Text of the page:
Satyajit Ray at 101 : Cinema’s India in Black & White
He was an oddball in the Calcutta of 60s, teeming with anarchists, Trotskyites, Mao devotees and loonies believing in flat earth. The intellectual to population ratio was high even by the usual Bengali standards. Yet he stood out, literally for his height, During the release of the Apu trilogy (1955-59), his cinematic apotheosis was complete. In the 60s & 70s his reputation became stratospheric. PM Indira Gandhi, four years older but an intrepid admirer & friend, scrupulously invited visiting foreign dignitaries to private screening of the national icon in a way that no Indian art personality ever had been; with the solitary exception perhaps of Tagore. Santiniketan & Tagore connected them both. Indira joined Shantiniketan in 1934 and sang hymns, meditated and took to Manipuri dance, earning encomiums from the Gurudev . Satyajit Ray joined Santiniketan in 1940 and discovered oriental art, Japanese woodcuts, & Chinese landscapes. Binod Bihari Ray taught him how the small details in Indian art signify bigger meaning, a quality that his films would later demonstrate. His passion for western classical music was triggered by his German Jewish Professor. Penelope Houston wrote: Ray’s Bengal would remain Cinema’s India!
Ray’s contemporaries like Ritwick Ghatak and Mrinal Sen were the local flavour at best. Talents like Adoor Gopal Krishna, a later day Ray of the South, Shyam Benegal had nor risen yet. Even if they were, it would not have made much of a difference. For nobody else in the Indian film industry is as multi-faceted as Ray. Much before the release of the Apu trilogy, his reputation as a book designer stood on a wooden plank. Renoir while shooting his film, River (1951) in solicited his help for finding locations. He remained a great influence, just as De Sica ‘s Bicycle Thief (1948) which represented Italian neorealism at its best. Children used to skip their home work to read his Feluda stories as they appeared in Puja annual numbers. He was a man of great social charm in every gathering, from the enlightened chic to the local wana be. There was an Englishness in his personality. More than his accent, which had a BBC quality about it, it was his sharp understatement that sounded alien in the typical Indian social evenings.
In a career spanning 37 years with 29 feature films, Ray has left behind a body of work, an array of interests which can be the envy of any artistic person. However, the Apu trilogy remains the corner stone of his oeuvre. The Apu films touched the creative minds as an overpowering coming of age story, in perfect tune with the genre of adolescent fiction that was to later explore in TV cartoon stories, like the Simpsons. Charulata (1964) is considered as his finest film and was also his personal favourite. Based on a Tagore novel Nastanirh, Ray is elegance personified when dealing with gentle emotion; a bored housewife with writerly ambitions, the young male cousin supremely conscious of his own charm and Kishore Kumar crooning ‘Ami Chini go Chini Tomake Ago Bideshini’ . It’s a cultural crescendo that Ray could alone conjure.
Ray was a picture of a dictator on the set, his words having the ring of an army commander. His production staff were his disciplined troop. He was terribly hands on. He had sketched how a possessed woman would look like in the film Devi. Sharmila had to only emote. Elia Kazan described the film as ‘poetry on celluloid’. Victor Banerji who performed in Ray’s Ghare Baire , when asked to compare Ray with David Lean merely said : You don’t compare autocracy with democracy! At the time of making Ghare- Baire , he had a paralytic heart attack in 1983. The tall man was crouched between the Arriflex camera as it rolled on a trolley. He was not the same director again. His shot his films indoors thereafter. They lacked the magical splendour of sunshine and rains or searing whistling of a train of Pather Panchali or the classical precision of Charulata. His best films were shot in Black & White. Indian cinema had been drawn drenched in colours long before Ray began loading Eastman colour rolls on his camera. It was a trade off in which colour added glamour but took away from cinema its role as a critical observer of reality. When Spielberg, the messiah of techno cinema had to tell a story like Schindler’s List based on a Jewish German’s attempt to save the victims of the Nazi holocaust, he chose black & white, not colour. Ray had an obligation to chronicle joys and sorrows of his people. He accomplished it, literally in black and white.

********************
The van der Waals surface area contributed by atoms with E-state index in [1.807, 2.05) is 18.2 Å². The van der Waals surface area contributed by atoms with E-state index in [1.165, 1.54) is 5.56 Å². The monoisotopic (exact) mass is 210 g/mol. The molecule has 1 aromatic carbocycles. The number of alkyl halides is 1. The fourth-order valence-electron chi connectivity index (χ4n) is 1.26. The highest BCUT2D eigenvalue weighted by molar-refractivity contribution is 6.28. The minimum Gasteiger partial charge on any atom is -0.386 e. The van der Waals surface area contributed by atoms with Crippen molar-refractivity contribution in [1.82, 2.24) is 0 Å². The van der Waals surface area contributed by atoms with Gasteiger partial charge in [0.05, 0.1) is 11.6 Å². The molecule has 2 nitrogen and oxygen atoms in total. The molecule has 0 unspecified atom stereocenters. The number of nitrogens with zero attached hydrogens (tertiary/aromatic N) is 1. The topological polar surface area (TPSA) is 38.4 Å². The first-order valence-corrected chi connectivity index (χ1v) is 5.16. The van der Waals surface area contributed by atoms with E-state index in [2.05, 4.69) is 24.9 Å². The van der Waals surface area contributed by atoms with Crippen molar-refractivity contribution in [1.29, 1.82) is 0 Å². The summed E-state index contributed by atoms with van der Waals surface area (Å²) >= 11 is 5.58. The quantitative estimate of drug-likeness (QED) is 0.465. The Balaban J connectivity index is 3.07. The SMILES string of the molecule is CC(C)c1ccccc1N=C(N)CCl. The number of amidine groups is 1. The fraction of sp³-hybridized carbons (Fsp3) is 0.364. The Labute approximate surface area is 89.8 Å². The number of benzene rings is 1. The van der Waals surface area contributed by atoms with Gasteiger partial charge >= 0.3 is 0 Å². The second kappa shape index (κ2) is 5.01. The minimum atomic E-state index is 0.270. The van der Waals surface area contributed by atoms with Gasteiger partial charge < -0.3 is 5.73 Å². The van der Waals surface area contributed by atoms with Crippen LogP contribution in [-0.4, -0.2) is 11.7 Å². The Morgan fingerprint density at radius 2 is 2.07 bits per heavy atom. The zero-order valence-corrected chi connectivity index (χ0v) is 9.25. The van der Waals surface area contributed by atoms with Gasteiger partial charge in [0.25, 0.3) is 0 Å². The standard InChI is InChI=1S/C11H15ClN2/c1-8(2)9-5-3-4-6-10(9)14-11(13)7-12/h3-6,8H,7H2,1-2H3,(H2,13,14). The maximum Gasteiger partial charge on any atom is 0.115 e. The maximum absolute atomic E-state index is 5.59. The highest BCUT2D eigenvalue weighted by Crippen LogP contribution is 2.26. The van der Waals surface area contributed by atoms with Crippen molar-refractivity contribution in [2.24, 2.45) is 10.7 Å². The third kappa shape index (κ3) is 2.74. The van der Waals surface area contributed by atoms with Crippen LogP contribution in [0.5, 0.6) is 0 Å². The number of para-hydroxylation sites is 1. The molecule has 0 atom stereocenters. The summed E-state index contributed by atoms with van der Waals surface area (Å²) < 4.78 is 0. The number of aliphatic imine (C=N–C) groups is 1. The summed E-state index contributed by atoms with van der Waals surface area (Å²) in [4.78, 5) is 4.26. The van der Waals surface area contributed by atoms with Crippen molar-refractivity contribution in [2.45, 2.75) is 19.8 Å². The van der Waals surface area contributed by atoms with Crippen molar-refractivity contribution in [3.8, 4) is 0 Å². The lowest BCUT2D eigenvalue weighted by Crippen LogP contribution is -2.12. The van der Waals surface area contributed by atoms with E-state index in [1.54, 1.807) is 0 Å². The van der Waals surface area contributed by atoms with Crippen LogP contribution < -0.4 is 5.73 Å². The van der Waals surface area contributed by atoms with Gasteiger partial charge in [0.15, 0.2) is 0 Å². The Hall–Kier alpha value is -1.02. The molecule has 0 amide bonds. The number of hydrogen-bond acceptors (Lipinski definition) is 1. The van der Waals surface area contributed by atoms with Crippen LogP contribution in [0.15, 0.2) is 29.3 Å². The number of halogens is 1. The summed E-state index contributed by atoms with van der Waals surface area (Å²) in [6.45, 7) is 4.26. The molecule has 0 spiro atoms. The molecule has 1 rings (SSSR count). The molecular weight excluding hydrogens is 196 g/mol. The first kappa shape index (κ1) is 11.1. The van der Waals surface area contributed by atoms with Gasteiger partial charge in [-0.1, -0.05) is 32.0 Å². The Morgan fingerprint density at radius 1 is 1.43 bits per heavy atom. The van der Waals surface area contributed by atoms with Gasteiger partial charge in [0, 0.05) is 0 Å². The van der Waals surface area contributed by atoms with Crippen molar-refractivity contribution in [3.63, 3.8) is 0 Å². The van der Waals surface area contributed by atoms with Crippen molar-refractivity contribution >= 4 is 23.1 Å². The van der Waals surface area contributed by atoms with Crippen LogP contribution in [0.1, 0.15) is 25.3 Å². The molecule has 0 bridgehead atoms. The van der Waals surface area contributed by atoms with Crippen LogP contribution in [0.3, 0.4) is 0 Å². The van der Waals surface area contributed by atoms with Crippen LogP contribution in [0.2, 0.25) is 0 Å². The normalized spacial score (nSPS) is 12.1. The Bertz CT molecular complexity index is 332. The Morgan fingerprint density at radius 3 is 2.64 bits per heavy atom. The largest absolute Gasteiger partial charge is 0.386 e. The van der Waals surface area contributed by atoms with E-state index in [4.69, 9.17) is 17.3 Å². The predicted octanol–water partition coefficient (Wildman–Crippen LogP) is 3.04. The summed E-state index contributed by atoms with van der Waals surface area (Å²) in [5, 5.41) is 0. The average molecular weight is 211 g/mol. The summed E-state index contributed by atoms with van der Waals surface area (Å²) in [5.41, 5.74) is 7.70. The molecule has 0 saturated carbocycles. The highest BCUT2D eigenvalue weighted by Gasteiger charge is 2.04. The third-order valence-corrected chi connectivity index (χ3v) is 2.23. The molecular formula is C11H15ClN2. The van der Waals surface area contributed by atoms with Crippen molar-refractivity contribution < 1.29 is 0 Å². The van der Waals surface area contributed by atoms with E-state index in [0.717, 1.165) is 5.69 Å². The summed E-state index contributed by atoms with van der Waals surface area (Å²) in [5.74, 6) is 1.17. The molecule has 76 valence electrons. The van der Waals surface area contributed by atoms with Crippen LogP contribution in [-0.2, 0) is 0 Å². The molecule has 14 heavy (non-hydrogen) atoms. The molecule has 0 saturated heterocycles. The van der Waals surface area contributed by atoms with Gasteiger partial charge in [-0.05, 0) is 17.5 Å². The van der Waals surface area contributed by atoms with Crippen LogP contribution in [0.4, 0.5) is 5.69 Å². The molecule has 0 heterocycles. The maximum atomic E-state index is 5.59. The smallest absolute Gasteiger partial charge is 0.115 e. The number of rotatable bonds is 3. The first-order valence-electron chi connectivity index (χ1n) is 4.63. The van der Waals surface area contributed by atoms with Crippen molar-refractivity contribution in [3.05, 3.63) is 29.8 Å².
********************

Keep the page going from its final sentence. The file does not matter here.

At the beginning he worked with classical musical maestros like Ravi Shankar, Vilayat Khan & Ali Akbar Khan . He found that their first loyalty was to musical tradition and not to his film. He cut his teeth in western classical music in Santiniketan, and Beethoven was his favourite. Music came natural to him. He learnt freeze frame shots from Trauffaut and jump cuts from Goddard. But he eschewed Hollywood’s liberal use of big close ups, in order to emphasize glamour or to dramatize details of the acting. Many considered him to be glacially slow, moving like a majestic snail. He was like Bergman or Antonioni who imposed his own rhythm on the audience. He was like a river, big and flowing. I was lucky to see the master in the pink of his prowess introducing Akira Kurosawa whose film Dersu Uzala was being screened in Vigyan Bhawan on 3rd January 1977. It was the height of emergency. Mrs Gandhi had come to felicitate Kurosawa and recounted how Nehru, had made her watch Kurosawa’s epic film Rashmon (1950). But the best compliment came from Akira: Not to have seen cinema of Ray means existing in the world without seeing the sun or moon. Indeed, Ray is Cinema’s India, in black & white. It was the finest cocktail of fascism and culture; I was fortunate to watch.
Satya Misra is a film buff